From William Shakespeare’s era to today, theatre was meant to be an expression of the out-of-the-ordinary. Creative people, with unique thought processes emoting for an audience. Counter-cultural themes designed to make the onlookers say, “Why not,” and then “WHY THE HELL NOT?” Movies are about visual spectacle, but theatre is art of the mind. At least, that’s what the Beat Generation believed. Jack Kerouac, Alan Ginsburg, and Lawrence Ferlinghetti hated the cinema, but loved live theater. Why was that? Because the movement and words of live actors made you think! Also, because playwrights were subversive SOBs with an agenda to foment change. It is with these themes in mind that Drama in the Hood heartily endorses Bainbridge Performing Arts,’ “The Revolutionists.”
It’s a new show, first presented on stage at Catholic University just four years ago. But, it is a show fraught with timeless struggles. Rich versus poor. Men versus women. Establishment versus change agents. “The Revolutionists” is the French Revolution with 21st Century asides and language. As such, it is unlike anything you are going to see anywhere else in the Puget Sound this season.
The best theater makes you think about what you saw and heard well into your next workweek. Lakewood Playhouse’s “Angels in America Parts One and Two is like that. So too is this show. Trust Drama in the Hood that you will have a good time, but trust us even harder that you’ll be better for having seen “The Revolutonists.” Viva la Revolucion,’ Viva Sororite,’ Viva BPA!
The publicity for this show makes reference to “badass women.” You think? Olympe de Gouges was the scribe of the evolution, forever exhorting the women of the day that they weren’t being treated fairly. Played by Meg Wolf in this show, de Gouges transitions from fury to inspiration to doubt to fear and around the same track again and again. In other words she reacts the same way that anyone does when confronted by choices and her/his place in history. Of all the characters, Ms. de Gouges is the hardest to play convincingly, and Ms. Wolf is more than up to the task. During her career, Meg Wolf has been on both stage and screen. Those experiences make her more than qualified for this complex character, and she makes the audience believe the torment, struggle, and eventual triumph of Olympe de Gouge.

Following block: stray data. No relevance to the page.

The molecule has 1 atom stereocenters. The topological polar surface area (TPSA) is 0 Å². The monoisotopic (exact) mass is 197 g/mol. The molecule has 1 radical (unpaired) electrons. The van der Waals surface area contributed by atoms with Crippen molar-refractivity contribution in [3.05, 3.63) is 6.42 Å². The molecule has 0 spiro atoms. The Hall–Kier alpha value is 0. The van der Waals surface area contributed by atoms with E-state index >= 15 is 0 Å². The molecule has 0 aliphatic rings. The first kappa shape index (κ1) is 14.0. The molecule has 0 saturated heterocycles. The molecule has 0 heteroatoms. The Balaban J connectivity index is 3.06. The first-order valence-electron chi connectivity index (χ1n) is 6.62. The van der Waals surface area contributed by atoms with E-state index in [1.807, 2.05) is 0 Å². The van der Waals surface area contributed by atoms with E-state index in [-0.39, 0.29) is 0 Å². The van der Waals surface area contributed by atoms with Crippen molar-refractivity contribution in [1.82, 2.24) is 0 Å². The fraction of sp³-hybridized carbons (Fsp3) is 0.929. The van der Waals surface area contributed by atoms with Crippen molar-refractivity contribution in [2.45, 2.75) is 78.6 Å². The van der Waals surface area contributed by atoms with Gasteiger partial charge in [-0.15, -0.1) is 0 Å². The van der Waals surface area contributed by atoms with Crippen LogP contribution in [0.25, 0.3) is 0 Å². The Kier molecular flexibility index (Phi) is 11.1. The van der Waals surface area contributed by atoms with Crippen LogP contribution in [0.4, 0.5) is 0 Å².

Kerrie Thornton plays Marianne Angelle, who is a composite figure, standing in for the many black women who stood up against their suppressers in ways great and small. Ms. Thornton and Director Kate Carruthers (a theater gem in her own right) formed Marianne Angelle into a woman with a fierce vision of right and wronger and an equally fierce vision of what a friend is supposed to do for another friend. This is Kerrie Thornton’s maiden voyage with BPA and, boy howdy, did she choose a powerful way to say, “Hello.” We hope she stays to say hello many more times.
We last saw Justine Stillwell in “Xanadu,” when she played the female lead, “Kira.” She was fine in that role, but she is tons better in this one! Her Marie Antoinette is absolutely spot-on in its treading the line between regal entitlement, (“May I nap on you?”), woman in fear for her life, and fledgling Revolutionary. What a pleasure it is to see such growth in such a short period of time. Bravo, Ms. Stillwell. Take a Viva for yourself, and share one with the team that dressed you, because the wig looked like confection.
On the hierarchy of badass, we nominate Callie Turner’s Charlotte Corday as the baddest one of all. Ms. Corday just set her level at Thrash Rock and never let it drop any lower. She met the Revolution with a sneer and a sharp weapon at the ready, and didn’t hesitate to use both of them. Callie Turner’s intensity level matched her character perfectly, and she masters playing a historical character accurately and with great stage skill. People lucky enough to see this show will understand why Drama in the Hood said, “Callie Turner bored a hole in me with her gaze.”
Bainbridge Performing Arts never fails to do something special with a set. In “The Revolutionists” the movement of the doors adds to the mood of what happens next. Scenic designer Richard Schug earned his kudos with set design.
The Island’s premier theater company is ending their 2018/19 indoor season in a blaze of glory, with Mamma Mia, opening in May. Huge crowds, wild kudos, limos, searchlights in the sky, and Rex Reed doing pithy interviews out front. Maybe just the first couple of those, but the point is, “Mamma Mia” will get sellout crowds and award nominations. But…Don’t…Sleep…On…The…Revolutionists. It’s important theater that deserves to play in front of the same full houses that will grace 200 Madison Ave N. for Mamma Mia. Important theater deserves your patronage, at least as much as Abba deserves it.
“The Revolutionists,” Bainbridge Performing Arts, 200 Madison Ave N. Bainbridge Island 98110. Fri-Sat 7:30, Sun 3 pm through March 24. Tickets: sa1.seatadvisor.com/sabo/servlets/TicketRequest?eventId=1203497&presenter=BAINBRIDGE&venue=&event=&version=&tck=true Info: www.bainbridgeperformingarts.org/, or 206-842-4560